Bridging the Gap: Building a Collaborative Relationship between Labor and Delivery and Emergency Medical System Response Units
Article first published online: 14 JUN 2012
© 2012 AWHONN, the Association of Women's Health, Obstetric and Neonatal Nurses
Journal of Obstetric, Gynecologic, & Neonatal Nursing
Special Issue: 2012 Convention Proceedings
Volume 41, Issue s1, page S93, June 2012
How to Cite
Lingafelter, M., Brockmeyer, J. and Foley, P. (2012), Bridging the Gap: Building a Collaborative Relationship between Labor and Delivery and Emergency Medical System Response Units. Journal of Obstetric, Gynecologic, & Neonatal Nursing, 41: S93. doi: 10.1111/j.1552-6909.2012.01361_56.x
- Issue published online: 14 JUN 2012
- Article first published online: 14 JUN 2012
- obstetric patient;
- quick tips;
- labor and delivery;
Purpose for the Program
A review of our process was conducted and demonstrated the need to design an incoming obstetric patient report to be utilized between labor and delivery and emergency medical services. It is imperative that a collaborative relationship be established in the community between the departments due to the increasing acuity of maternal patients. There is a direct link in poor maternal and fetal outcomes as a result in delay of care due to inadequate preparation of incoming obstetric patients received from emergency medical services.
The Incoming Obstetric Patient Report was implemented to improve patient safety and maternal and neonatal outcomes. The emergency medical services Quick Tips for Obstetric Patients also was developed to be utilized as a reference when caring for obstetric patients. The implementation of these two processes addresses the Joint Commission Sentinel Event Alert #44 to decrease maternal morbidity and mortality.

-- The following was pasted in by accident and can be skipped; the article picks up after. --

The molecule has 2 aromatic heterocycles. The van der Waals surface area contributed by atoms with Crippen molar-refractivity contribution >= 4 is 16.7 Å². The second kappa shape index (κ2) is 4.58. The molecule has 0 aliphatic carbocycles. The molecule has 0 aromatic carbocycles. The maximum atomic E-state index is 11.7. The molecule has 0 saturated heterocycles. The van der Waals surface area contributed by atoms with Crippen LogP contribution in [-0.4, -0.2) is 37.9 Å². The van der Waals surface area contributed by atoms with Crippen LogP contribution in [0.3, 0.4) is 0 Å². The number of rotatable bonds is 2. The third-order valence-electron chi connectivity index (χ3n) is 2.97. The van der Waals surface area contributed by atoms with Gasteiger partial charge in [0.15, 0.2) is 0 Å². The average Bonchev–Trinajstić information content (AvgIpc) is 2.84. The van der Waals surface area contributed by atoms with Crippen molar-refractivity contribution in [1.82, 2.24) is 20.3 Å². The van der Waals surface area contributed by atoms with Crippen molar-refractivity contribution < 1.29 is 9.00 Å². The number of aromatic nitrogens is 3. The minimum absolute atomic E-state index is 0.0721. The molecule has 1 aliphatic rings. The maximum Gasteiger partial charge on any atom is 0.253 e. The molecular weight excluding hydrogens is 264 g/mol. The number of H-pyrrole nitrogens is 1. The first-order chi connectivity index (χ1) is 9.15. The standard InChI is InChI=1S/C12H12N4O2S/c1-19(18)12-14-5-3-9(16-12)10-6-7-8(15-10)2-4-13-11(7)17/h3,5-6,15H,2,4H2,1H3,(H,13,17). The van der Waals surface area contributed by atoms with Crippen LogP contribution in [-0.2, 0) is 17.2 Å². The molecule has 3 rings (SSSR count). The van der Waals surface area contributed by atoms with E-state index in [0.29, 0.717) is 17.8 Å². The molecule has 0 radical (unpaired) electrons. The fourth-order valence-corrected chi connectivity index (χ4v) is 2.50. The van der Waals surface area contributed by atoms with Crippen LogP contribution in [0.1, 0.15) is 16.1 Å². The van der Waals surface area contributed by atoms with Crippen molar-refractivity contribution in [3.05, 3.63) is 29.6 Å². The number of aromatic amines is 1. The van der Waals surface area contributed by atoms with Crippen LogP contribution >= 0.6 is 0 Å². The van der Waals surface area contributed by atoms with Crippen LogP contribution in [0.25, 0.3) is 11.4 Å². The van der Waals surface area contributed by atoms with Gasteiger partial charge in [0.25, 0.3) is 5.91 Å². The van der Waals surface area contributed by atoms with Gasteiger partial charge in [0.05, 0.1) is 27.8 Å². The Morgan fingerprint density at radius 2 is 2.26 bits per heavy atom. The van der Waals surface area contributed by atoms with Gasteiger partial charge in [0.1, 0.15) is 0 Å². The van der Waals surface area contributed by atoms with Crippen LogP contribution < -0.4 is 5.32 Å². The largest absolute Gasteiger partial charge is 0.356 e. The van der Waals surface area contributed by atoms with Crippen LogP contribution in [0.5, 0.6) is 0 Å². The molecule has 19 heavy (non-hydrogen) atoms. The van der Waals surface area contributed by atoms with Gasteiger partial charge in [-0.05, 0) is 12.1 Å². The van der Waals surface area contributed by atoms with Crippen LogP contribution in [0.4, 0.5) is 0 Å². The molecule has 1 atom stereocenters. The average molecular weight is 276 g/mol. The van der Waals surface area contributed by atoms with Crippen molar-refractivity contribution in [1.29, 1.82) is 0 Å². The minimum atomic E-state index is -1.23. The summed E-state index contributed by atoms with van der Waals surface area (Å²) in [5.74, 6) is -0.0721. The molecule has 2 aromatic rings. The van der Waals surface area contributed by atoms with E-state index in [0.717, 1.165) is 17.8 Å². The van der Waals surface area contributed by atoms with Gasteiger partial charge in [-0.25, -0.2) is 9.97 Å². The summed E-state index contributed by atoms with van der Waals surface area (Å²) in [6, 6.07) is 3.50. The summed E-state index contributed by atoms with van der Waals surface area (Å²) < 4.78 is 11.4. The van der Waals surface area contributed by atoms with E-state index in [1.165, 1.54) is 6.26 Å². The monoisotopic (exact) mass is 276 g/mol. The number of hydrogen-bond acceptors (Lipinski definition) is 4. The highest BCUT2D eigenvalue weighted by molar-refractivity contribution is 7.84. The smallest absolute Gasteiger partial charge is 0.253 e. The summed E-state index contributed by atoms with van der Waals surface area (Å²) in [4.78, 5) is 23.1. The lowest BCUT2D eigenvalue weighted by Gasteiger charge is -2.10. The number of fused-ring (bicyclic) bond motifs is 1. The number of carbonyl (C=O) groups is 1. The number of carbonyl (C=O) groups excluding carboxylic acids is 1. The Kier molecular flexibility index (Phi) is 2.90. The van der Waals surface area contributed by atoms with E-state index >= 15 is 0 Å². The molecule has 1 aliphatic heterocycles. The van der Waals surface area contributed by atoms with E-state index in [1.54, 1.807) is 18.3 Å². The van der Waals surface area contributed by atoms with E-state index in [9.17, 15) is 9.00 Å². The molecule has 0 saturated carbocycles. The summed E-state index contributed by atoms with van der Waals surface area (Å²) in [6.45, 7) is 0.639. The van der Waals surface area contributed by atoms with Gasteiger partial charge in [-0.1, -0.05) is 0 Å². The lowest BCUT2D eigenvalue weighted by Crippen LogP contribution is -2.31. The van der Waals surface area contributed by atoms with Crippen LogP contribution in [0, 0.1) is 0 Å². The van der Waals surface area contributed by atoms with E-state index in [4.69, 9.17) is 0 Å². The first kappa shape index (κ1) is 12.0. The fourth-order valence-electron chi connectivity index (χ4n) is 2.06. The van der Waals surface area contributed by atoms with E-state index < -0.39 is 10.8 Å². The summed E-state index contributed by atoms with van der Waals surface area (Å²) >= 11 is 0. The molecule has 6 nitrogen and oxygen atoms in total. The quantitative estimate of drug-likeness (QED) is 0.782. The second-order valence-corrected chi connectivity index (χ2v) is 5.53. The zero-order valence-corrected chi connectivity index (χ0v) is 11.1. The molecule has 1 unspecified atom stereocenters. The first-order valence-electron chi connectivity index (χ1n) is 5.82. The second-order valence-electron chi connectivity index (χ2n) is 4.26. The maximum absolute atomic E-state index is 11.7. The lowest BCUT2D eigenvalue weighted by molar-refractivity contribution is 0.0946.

Implementation, Outcomes, and Evaluation
The Incoming Obstetric Patient Report and the emergency medical services Quick Tips for Obstetric Patients were developed and implemented by visiting local emergency medical services departments to provide consistent education. The emergency department also was provided with the same education to ensure that all three departments had a common understanding and appreciation for obstetric patients. By establishing an interdisciplinary approach between the departments, patient outcomes have improved. The emergency medical services response units have used these tools to perform a quick assessment of obstetric patients and relay the appropriate information to the dispatcher. With the use of both of these tools, patients have been successfully transferred to the appropriate departments and optimal patient outcomes have been achieved. Using a survey to evaluate the effectiveness before and after the education shows a vast increase in the level of comfort when caring for obstetric patients.
Implications for Nursing Practice
Implementation of the Incoming Obstetric Patient Report and emergency medical services Quick Tips for Obstetric Patients provides a consistent process for communication and assessing obstetric patients outside a hospital setting. It has been noted through evidence-based practice that up to 80% of adverse patient outcomes are related to poor communication. By providing education and communication tools, maternal and neonatal outcomes have improved.